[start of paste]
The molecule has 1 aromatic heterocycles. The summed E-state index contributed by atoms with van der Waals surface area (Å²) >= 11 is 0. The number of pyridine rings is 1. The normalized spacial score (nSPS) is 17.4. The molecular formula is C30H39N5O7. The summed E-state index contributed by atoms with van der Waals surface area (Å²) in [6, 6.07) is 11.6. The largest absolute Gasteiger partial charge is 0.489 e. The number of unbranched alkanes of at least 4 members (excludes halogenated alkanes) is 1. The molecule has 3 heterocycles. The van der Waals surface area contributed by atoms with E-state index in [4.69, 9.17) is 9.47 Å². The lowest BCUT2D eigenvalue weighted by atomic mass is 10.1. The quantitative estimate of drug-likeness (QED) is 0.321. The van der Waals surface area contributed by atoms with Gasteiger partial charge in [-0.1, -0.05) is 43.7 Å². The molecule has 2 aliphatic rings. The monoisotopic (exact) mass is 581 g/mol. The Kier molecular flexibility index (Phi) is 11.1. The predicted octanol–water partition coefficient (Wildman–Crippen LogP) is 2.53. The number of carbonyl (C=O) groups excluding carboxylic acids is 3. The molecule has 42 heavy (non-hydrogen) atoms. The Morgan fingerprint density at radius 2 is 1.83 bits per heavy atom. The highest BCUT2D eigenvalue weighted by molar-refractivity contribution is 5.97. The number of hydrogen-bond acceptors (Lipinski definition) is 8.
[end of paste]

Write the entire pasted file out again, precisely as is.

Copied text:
The molecule has 1 aromatic heterocycles. The summed E-state index contributed by atoms with van der Waals surface area (Å²) >= 11 is 0. The number of pyridine rings is 1. The normalized spacial score (nSPS) is 17.4. The molecular formula is C30H39N5O7. The summed E-state index contributed by atoms with van der Waals surface area (Å²) in [6, 6.07) is 11.6. The largest absolute Gasteiger partial charge is 0.489 e. The number of unbranched alkanes of at least 4 members (excludes halogenated alkanes) is 1. The molecule has 3 heterocycles. The van der Waals surface area contributed by atoms with E-state index in [4.69, 9.17) is 9.47 Å². The lowest BCUT2D eigenvalue weighted by atomic mass is 10.1. The quantitative estimate of drug-likeness (QED) is 0.321. The van der Waals surface area contributed by atoms with Gasteiger partial charge in [-0.1, -0.05) is 43.7 Å². The molecule has 2 aliphatic rings. The monoisotopic (exact) mass is 581 g/mol. The Kier molecular flexibility index (Phi) is 11.1. The predicted octanol–water partition coefficient (Wildman–Crippen LogP) is 2.53. The number of carbonyl (C=O) groups excluding carboxylic acids is 3. The molecule has 42 heavy (non-hydrogen) atoms. The Morgan fingerprint density at radius 2 is 1.83 bits per heavy atom. The highest BCUT2D eigenvalue weighted by molar-refractivity contribution is 5.97. The number of hydrogen-bond acceptors (Lipinski definition) is 8.